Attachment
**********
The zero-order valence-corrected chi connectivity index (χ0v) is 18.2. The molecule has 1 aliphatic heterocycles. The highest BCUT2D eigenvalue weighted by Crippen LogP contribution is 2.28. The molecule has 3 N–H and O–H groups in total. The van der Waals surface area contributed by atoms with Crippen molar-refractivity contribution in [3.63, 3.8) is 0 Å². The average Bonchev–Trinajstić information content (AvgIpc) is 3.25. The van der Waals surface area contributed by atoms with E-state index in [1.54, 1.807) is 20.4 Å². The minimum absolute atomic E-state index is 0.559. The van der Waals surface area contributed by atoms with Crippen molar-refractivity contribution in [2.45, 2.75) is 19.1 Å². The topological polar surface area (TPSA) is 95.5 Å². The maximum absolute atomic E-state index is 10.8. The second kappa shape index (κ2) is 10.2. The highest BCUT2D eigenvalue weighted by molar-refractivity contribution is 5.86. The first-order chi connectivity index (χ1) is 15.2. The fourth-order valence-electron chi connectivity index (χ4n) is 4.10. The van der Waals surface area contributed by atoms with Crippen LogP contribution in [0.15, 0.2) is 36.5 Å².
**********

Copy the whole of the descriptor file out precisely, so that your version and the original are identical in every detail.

The zero-order valence-corrected chi connectivity index (χ0v) is 18.2. The molecule has 1 aliphatic heterocycles. The highest BCUT2D eigenvalue weighted by Crippen LogP contribution is 2.28. The molecule has 3 N–H and O–H groups in total. The van der Waals surface area contributed by atoms with Crippen molar-refractivity contribution in [3.63, 3.8) is 0 Å². The average Bonchev–Trinajstić information content (AvgIpc) is 3.25. The van der Waals surface area contributed by atoms with E-state index in [1.54, 1.807) is 20.4 Å². The minimum absolute atomic E-state index is 0.559. The van der Waals surface area contributed by atoms with Crippen molar-refractivity contribution in [2.45, 2.75) is 19.1 Å². The topological polar surface area (TPSA) is 95.5 Å². The maximum absolute atomic E-state index is 10.8. The second kappa shape index (κ2) is 10.2. The highest BCUT2D eigenvalue weighted by molar-refractivity contribution is 5.86. The first-order chi connectivity index (χ1) is 15.2. The fourth-order valence-electron chi connectivity index (χ4n) is 4.10. The van der Waals surface area contributed by atoms with Crippen LogP contribution in [0.15, 0.2) is 36.5 Å².